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Are Fall Mums Perennial?

Are Fall Mums Perennial?

As I prepared to give my annual fall talk on perennial garden maintenance, a customer snagged me with the following question: “All those beautiful mums outside,” she said, waving toward the side of the store, “are they perennial? Will these fall flowers come back next year?”

My answer was this: “Yes, depending on how you care for them.”

The entrance to the garden center is filled with beautiful fall color.

The entrance to Hyannis Country Garden is filled with beautiful chrysanthemum, kale, and other fall plants, not to mention many decorative pumpkins.

The used to be in the genus Chrysanthemum but these lovely plants have been reclassified as Dendranthema x grandiflora. No matter what the current botanical name, these are commonly called hardy mums or just chrysanthemums.

My customer isn’t alone in wondering if they are perennial, however. The term “hardy” for these plants indicates that they will last through several light frosts in the fall…it doesn’t refer to their ability to return next year. Here on Cape Cod, however, these chrysanthemums will live through the winter and return next spring if you pay attention to them this autumn. Here are the keys to successfully helping mums to come back:

* Be sure to water these well once a week, even after they finish flowering. Remember that they have a root system the size of the pot, and because the roots are tight and congested they will dry out quickly. Most people tend to forget watering once the flowers fade. If you want your plant to return, water deeply once a week well into December.

* Don’t cut the spent flowers and foliage down in the fall. Even when the flowers have turned brown and the leaves have wilted, leave the stalks in place until spring. Sometime in March or April you can cut them back and at that point you’ll see the new foliage emerging around the old stems.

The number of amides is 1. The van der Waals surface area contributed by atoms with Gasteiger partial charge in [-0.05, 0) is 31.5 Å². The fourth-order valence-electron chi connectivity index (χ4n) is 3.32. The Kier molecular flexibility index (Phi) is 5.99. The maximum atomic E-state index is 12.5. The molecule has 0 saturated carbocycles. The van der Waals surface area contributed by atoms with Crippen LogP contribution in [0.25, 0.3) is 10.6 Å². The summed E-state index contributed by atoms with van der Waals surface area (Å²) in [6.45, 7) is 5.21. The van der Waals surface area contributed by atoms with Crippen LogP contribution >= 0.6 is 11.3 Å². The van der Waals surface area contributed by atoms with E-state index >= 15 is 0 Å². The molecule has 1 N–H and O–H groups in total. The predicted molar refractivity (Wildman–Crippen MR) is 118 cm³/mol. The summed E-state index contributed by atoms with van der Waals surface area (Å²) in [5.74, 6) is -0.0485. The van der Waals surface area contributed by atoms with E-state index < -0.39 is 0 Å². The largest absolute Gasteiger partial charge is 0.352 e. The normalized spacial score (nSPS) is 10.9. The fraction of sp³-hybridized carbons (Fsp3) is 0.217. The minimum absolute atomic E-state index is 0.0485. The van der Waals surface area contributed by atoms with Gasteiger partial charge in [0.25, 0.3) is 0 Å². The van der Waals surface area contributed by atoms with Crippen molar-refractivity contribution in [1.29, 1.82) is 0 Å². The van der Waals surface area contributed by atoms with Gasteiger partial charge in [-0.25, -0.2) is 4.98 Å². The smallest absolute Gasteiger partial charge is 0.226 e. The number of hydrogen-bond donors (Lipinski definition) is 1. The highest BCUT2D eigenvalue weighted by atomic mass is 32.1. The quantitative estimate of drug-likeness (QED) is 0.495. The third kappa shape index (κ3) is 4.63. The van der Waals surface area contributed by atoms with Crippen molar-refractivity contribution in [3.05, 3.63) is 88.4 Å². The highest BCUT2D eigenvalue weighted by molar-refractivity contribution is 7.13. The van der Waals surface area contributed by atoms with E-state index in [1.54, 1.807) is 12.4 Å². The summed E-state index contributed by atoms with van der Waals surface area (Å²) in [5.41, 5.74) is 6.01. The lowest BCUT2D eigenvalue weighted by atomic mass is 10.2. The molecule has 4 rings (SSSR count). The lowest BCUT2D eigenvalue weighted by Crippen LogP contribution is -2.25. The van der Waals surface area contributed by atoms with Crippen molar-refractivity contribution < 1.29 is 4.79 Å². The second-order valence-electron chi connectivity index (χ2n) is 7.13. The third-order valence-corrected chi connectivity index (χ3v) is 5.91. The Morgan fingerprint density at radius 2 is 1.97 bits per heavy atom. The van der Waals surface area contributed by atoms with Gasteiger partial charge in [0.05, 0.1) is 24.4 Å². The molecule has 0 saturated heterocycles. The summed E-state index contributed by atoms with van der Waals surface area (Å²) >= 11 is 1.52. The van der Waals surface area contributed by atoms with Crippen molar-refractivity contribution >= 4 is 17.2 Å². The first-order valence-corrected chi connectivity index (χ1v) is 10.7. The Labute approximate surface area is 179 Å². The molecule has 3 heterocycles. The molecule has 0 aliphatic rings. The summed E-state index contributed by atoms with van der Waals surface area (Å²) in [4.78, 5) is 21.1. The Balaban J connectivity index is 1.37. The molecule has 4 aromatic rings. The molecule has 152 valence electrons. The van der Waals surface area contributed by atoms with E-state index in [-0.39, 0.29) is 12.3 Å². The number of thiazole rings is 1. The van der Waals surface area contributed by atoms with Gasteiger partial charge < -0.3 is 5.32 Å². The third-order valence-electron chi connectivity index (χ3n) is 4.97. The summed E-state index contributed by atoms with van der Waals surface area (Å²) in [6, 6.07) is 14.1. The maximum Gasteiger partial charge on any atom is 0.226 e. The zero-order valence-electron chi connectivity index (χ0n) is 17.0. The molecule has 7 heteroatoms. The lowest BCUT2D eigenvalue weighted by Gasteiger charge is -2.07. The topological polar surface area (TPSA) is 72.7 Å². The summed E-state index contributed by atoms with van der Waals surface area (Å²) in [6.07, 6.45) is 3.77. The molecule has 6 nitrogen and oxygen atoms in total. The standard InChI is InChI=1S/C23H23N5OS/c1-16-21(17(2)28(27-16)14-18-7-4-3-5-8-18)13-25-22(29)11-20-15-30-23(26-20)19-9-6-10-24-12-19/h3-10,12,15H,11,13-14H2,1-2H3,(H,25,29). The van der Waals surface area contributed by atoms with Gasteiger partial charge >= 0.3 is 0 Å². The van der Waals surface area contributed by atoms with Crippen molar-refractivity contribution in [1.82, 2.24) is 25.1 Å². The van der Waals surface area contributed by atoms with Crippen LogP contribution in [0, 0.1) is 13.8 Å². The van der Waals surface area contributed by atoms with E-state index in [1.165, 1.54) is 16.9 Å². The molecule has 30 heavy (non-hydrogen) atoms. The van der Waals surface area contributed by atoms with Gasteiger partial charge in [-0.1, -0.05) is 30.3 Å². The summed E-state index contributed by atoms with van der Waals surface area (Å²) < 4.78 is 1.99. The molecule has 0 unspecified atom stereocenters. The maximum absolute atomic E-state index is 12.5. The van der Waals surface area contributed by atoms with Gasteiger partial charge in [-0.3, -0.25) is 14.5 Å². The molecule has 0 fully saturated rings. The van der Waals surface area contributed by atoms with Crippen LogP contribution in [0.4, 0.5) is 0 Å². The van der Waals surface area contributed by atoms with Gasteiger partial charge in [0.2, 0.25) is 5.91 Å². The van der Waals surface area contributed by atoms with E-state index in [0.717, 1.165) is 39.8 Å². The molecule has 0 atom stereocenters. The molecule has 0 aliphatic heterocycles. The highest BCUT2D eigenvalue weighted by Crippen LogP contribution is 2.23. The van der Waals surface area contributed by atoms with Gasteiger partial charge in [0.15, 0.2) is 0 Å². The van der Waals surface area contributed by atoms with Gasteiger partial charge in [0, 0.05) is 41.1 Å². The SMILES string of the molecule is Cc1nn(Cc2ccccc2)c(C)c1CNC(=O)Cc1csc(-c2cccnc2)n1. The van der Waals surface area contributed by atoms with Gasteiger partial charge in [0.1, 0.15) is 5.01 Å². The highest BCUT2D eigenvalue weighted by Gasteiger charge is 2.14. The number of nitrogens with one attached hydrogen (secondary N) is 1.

* Be sure that the plants were planted in well-drained but organically amended soil. If you didn’t improve the soil before planting, spreading a 1″ layer of organic matter (at the store, we like Bumper Crop and Quoddy Blend Lobster Compost) around the plants, spreading it out at least 12″ beyond each plant. This will improve the soil from the top down.

* Once your mums come up next spring, mark on your calendar to shear the top 2 or 3 inches off of the tops of the plants in mid-May. This will help the plant be full and bushy next fall.

There are so many colors of mums that it's hard to choose!

There are so many colors of mums that it’s hard to choose! They will be hardy on Cape Cod if you water well into December and amend the soil around the plants.

The growers who raise these mums shear them (or pinch off the ends) as they develop to help them to be this full. You can do the same thing in mid to late May.

Wondering how to grow mums on Cape Cod? The growers who raise these mums shear them (or pinch off the ends) as they develop to help them to be this full. You can do the same thing in mid to late May.

3 Comments

  1. Judy on October 27, 2016 at 9:23 pm

    PERENNIALS: I just received some perennials but am unable to plant them in the ground this fall, therefore have put them into pots with commercial-compost amended soil.

    My question is: How/where can I best over-winter these plants including: Siberian iris, bearded iris, lily, digitalis? When frost occurs can they be over-wintered in an unheated garage, or outside somewhere?

    Any advice your can provide would be most appreciated.

    • CLFornari on October 28, 2016 at 10:22 am

      Judy,
      Be sure these plants are in large pots – the more the roots are surrounded with soil the better protected they are. The best thing would be to pull against the house in a protected location and group together. They could also be put in an unheated garage but don’t move them in until well into December. If they are in a shed or garage check them once every two or three weeks and if the soil is drying water them well. Pull them outside in March to allow them to break dormancy normally and watch them in Feb to make sure they aren’t trying to sprout then…if they are you’ll need to put them out earlier to slow them down.

  2. Diane on October 18, 2018 at 1:00 pm

    Thanks to both Judy for asking and CL for the helpful answer! I have the same happy problem and was just wondering what to do. Perfect timing!

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